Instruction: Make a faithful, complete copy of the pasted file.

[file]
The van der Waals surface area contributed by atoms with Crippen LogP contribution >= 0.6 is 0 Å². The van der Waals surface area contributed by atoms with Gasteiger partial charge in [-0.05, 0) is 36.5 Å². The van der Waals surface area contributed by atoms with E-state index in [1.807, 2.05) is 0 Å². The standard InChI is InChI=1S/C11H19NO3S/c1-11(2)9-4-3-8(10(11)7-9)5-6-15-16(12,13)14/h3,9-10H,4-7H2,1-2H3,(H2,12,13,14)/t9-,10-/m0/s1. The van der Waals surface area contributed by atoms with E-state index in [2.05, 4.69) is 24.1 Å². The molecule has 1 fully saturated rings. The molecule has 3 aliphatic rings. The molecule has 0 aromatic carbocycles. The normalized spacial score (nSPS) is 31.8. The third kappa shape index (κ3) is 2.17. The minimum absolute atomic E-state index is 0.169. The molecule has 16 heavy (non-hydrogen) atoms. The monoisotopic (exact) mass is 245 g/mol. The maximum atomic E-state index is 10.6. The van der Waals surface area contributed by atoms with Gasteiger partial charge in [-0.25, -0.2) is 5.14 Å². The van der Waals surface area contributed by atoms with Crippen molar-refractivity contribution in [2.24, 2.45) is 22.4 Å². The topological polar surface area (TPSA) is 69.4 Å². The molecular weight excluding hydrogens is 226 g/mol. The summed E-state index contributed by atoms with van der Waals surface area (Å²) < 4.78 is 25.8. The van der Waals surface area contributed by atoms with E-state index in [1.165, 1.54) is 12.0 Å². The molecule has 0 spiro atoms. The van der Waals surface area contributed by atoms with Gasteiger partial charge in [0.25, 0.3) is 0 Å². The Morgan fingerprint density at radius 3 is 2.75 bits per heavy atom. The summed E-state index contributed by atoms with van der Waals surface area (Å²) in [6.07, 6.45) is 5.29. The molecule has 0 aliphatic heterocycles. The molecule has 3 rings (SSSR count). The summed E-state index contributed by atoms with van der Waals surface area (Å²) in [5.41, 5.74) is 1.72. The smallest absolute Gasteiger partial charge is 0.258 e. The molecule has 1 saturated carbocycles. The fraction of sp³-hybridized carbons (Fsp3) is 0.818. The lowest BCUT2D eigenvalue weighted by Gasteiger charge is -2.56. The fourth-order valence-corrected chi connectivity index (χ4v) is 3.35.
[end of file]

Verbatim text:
The van der Waals surface area contributed by atoms with Crippen LogP contribution >= 0.6 is 0 Å². The van der Waals surface area contributed by atoms with Gasteiger partial charge in [-0.05, 0) is 36.5 Å². The van der Waals surface area contributed by atoms with E-state index in [1.807, 2.05) is 0 Å². The standard InChI is InChI=1S/C11H19NO3S/c1-11(2)9-4-3-8(10(11)7-9)5-6-15-16(12,13)14/h3,9-10H,4-7H2,1-2H3,(H2,12,13,14)/t9-,10-/m0/s1. The van der Waals surface area contributed by atoms with E-state index in [2.05, 4.69) is 24.1 Å². The molecule has 1 fully saturated rings. The molecule has 3 aliphatic rings. The molecule has 0 aromatic carbocycles. The normalized spacial score (nSPS) is 31.8. The third kappa shape index (κ3) is 2.17. The minimum absolute atomic E-state index is 0.169. The molecule has 16 heavy (non-hydrogen) atoms. The monoisotopic (exact) mass is 245 g/mol. The maximum atomic E-state index is 10.6. The van der Waals surface area contributed by atoms with Gasteiger partial charge in [-0.25, -0.2) is 5.14 Å². The van der Waals surface area contributed by atoms with Crippen molar-refractivity contribution in [2.24, 2.45) is 22.4 Å². The topological polar surface area (TPSA) is 69.4 Å². The molecular weight excluding hydrogens is 226 g/mol. The summed E-state index contributed by atoms with van der Waals surface area (Å²) < 4.78 is 25.8. The van der Waals surface area contributed by atoms with E-state index in [1.165, 1.54) is 12.0 Å². The molecule has 0 spiro atoms. The van der Waals surface area contributed by atoms with Gasteiger partial charge in [0.25, 0.3) is 0 Å². The Morgan fingerprint density at radius 3 is 2.75 bits per heavy atom. The summed E-state index contributed by atoms with van der Waals surface area (Å²) in [6.07, 6.45) is 5.29. The molecule has 0 aliphatic heterocycles. The molecule has 3 rings (SSSR count). The summed E-state index contributed by atoms with van der Waals surface area (Å²) in [5.41, 5.74) is 1.72. The smallest absolute Gasteiger partial charge is 0.258 e. The molecule has 1 saturated carbocycles. The fraction of sp³-hybridized carbons (Fsp3) is 0.818. The lowest BCUT2D eigenvalue weighted by Gasteiger charge is -2.56. The fourth-order valence-corrected chi connectivity index (χ4v) is 3.35.